#1 Acme's beginnings
50 stories from The Acme Archive
The first properties to be managed by Acme Studios were 105 and 117 Devons Road in Bow, E3, in the heart of London’s East End. These short-life, redundant and semi-derelict Victorian shops, licensed to Acme in 1973 by the Greater London Council, marked the beginnings of an organisation which would become the largest provider of working and living space for artists in the United Kingdom.
On 9th November 1972, Acme Housing Association Ltd. was formally registered as a non-profit making company under the Industrial and Provident Societies Act 1965. It was an initiative by recent graduates from Reading University Fine Art Department, young artists seeking cheap space to work and live in London. The original founding members were Kevin Goldstein-Jackson, Tom Goodman, Jonathan Harvey, Rosemary Harvey, David Panton, Claire Smith and Susan Sauerbrun. It was led by Jonathan Harvey and David Panton (still Acme Co-Director 50 years later!) and was formed with the sole aim of providing the seven founders with cheap studio and living accommodation.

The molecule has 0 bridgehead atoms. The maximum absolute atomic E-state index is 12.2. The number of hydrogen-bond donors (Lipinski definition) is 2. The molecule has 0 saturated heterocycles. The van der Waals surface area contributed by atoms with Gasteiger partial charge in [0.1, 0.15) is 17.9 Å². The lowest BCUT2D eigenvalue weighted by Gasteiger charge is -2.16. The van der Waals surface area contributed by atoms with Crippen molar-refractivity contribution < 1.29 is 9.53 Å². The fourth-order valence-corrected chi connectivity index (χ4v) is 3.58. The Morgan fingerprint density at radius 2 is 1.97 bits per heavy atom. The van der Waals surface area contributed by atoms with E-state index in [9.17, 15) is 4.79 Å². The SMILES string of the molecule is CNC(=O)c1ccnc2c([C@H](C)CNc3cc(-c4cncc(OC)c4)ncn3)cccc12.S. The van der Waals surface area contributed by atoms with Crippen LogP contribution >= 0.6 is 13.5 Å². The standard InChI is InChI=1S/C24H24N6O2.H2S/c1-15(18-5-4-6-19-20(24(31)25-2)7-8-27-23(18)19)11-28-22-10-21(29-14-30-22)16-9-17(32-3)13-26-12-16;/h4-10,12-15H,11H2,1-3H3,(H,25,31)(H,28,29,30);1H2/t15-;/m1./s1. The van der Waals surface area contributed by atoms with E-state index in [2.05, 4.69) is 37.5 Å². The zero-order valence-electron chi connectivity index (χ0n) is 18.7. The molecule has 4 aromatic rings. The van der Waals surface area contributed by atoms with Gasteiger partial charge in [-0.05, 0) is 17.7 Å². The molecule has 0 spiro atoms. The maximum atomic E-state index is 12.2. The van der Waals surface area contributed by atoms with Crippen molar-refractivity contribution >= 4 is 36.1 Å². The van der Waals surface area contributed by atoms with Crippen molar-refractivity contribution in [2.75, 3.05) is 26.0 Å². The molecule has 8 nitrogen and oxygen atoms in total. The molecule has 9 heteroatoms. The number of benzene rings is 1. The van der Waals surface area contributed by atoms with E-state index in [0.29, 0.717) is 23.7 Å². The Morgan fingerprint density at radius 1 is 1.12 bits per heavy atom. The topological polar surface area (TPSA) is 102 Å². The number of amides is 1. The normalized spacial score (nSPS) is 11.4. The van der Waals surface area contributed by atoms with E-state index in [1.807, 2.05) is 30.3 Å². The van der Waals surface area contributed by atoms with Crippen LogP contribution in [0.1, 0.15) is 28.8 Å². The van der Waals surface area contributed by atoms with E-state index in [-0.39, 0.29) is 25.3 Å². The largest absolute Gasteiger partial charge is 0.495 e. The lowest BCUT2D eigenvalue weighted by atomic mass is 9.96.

The possibility of renting ‘short-life’ houses and shops in East London from the Greater London Council, properties destined for eventual demolition, had been pioneered by Martin von Haselberg (aka Harry Kipper of The Kipper Kids). Martin negotiated a boarded-up pub in Poplar, ‘The Cobden’s Head’ (189 St. Leonards Road, E14), for himself and one or two other properties, including the Post Office in St. Leonards Road, Poplar, and Bernstein's, a former chemist's shop in Whitechapel. These were all occupied by artists.
Access to housing stock was through the Housing Department of the GLC, who would only deal with properly constituted organisations and it was this route, the formation of a housing association, that the seven founding members of Acme decided to take.